"Lyla is an interesting case. She uses people to keep herself afloat. Probably the only reason she's survived. Still, after her own protection, she does seem to work for the welfare of women -- although mostly it's been a losing battle. If women are to have a point person, she'd be my choice." Jordan refilled their wine glasses.

"Could Mason be vulnerable? Is that why she's so interested in whether Markus has documentation?"

"She interested in that?"

"Yes, and I agreed at the seminar to try to find out."

"I see. And that gives you a reason to talk with Markus again."

"Yes, I guess, but is Mason in jeopardy? Is Minz covering her bases?"

"No doubt Lyla's looking out for herself, and we need to also. I certainly wouldn't want to bet my career on Mason's demise."

"I see."

"Don't look so disappointed. You can still meet with your Mr. Mathews. It'd been a good idea to keep him informed at the least."

"Will you meet with us?"

"There's no need for me to. I would just be in the way. You already have Mary Cage complicating the situation. ... Look, I believe we could make each other happy. Indeed, I think we were meant for each other. ... But, you have a mind of your own. If you're going after Markus, I wish you the best. ... I love you and only want the best for you."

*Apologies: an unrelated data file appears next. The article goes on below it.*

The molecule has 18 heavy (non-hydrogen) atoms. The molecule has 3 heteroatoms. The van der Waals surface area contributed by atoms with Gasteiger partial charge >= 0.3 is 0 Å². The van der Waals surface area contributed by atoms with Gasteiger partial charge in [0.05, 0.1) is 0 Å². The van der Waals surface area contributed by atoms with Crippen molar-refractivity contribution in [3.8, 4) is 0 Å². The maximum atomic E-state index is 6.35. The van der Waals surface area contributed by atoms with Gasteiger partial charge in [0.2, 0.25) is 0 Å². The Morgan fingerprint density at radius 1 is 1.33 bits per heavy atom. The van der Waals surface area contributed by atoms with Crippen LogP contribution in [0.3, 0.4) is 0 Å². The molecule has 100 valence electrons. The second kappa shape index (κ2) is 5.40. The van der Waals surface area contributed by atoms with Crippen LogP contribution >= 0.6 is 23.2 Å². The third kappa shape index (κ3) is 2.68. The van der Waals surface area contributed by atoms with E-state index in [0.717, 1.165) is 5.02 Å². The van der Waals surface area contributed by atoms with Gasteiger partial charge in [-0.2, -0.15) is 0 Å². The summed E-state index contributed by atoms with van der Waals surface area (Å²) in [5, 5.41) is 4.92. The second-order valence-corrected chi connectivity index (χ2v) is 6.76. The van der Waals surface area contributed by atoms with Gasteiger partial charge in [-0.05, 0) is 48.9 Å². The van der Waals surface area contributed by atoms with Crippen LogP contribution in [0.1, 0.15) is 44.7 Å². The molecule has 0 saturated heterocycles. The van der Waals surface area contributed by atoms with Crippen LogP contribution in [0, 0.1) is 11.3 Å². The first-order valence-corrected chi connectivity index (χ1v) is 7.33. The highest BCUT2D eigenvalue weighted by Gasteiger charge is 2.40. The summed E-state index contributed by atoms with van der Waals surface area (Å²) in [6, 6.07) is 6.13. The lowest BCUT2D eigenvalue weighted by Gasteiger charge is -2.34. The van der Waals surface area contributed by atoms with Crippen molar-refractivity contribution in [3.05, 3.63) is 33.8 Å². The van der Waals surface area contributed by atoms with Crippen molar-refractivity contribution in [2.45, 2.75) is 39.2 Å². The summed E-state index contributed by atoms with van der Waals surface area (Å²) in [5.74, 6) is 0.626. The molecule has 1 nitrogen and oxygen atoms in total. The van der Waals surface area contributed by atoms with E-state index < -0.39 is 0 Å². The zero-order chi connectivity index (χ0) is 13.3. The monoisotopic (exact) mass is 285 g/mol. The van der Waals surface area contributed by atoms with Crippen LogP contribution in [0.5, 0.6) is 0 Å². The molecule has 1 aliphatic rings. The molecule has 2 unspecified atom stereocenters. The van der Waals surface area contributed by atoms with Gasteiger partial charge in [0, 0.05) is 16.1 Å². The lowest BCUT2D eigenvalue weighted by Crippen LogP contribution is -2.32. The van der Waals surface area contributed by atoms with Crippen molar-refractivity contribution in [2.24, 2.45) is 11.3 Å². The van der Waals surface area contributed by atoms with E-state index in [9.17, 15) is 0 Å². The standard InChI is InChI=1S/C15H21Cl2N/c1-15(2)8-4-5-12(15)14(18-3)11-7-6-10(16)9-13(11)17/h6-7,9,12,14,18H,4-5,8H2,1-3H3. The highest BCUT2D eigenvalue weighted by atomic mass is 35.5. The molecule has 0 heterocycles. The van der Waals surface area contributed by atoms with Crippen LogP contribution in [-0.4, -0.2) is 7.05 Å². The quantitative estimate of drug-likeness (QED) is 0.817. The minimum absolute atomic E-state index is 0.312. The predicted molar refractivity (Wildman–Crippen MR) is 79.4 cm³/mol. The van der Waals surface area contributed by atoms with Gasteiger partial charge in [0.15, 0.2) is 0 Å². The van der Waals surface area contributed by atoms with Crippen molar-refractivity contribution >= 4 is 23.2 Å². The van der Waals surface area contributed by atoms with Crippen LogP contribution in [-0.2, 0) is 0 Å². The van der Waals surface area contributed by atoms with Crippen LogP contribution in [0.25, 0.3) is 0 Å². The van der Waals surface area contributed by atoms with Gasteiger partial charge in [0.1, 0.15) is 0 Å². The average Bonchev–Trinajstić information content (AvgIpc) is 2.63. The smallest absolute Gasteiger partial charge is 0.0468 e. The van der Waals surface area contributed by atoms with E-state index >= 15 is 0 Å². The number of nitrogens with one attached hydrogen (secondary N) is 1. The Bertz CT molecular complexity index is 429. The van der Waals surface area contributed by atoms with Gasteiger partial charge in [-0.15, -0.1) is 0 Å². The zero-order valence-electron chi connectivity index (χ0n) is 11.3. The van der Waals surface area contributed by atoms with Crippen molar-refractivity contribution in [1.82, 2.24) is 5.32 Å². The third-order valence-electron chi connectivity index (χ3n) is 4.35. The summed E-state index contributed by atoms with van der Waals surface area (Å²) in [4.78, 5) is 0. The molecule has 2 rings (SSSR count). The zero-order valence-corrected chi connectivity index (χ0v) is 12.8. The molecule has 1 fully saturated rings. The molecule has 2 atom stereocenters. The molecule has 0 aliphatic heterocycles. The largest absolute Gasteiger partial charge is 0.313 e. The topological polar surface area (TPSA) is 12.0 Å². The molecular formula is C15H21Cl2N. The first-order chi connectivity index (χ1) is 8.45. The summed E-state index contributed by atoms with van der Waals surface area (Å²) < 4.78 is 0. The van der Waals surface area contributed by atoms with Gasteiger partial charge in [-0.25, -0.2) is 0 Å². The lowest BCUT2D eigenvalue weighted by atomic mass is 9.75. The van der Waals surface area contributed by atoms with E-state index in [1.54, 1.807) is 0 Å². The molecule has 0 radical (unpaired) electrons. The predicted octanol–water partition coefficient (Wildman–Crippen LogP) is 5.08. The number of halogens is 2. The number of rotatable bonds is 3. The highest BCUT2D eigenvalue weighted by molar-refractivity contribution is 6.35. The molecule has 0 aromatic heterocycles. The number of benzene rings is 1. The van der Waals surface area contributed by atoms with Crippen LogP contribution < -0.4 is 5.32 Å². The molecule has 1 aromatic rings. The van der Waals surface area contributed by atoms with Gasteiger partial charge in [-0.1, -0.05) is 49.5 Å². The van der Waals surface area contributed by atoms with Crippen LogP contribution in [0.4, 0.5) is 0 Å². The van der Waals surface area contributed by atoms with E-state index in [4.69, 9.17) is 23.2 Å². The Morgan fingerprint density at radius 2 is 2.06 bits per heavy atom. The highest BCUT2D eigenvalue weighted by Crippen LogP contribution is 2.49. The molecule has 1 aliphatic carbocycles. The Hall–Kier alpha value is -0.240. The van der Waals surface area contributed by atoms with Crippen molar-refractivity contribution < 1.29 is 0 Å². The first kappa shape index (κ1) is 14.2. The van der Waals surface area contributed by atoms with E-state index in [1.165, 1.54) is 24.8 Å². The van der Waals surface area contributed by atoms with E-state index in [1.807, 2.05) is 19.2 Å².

"You have women all across the state to love," Martha thought, but she said, "I wouldn't say, 'I'm going after Markus.' As you said, Mary complicates the matter -- considerably. Without her in the picture, Markus and I might develop our relationship, romantically. As it is, I just don't see how it can happen."

"Martha, my dear, Markus is attracted to you, not Mary Cage, for goodness sakes! If you want a courtship, you have to show a little willingness -- that's all."

Martha finished her bite of lasagna and laid her fork across her plate. "Still, I'd like for you to meet with us."

She refilled her goblet with wine before looking back into Jordan's eyes. "What a wonderful meal! I missed you and am so glad you're back."

"Well, thank you. ... If we are finished, we can move into the living room where it's more comfortable."

"Let me help with the dishes."

"That's what dishwashers are for. I'll just put a lid on this pan and put it in the frig." Jordan moved as she spoke to show how easily the feat was accomplished.

"Come on." Jordan reached her hand out and Martha grasped it in rising from her chair.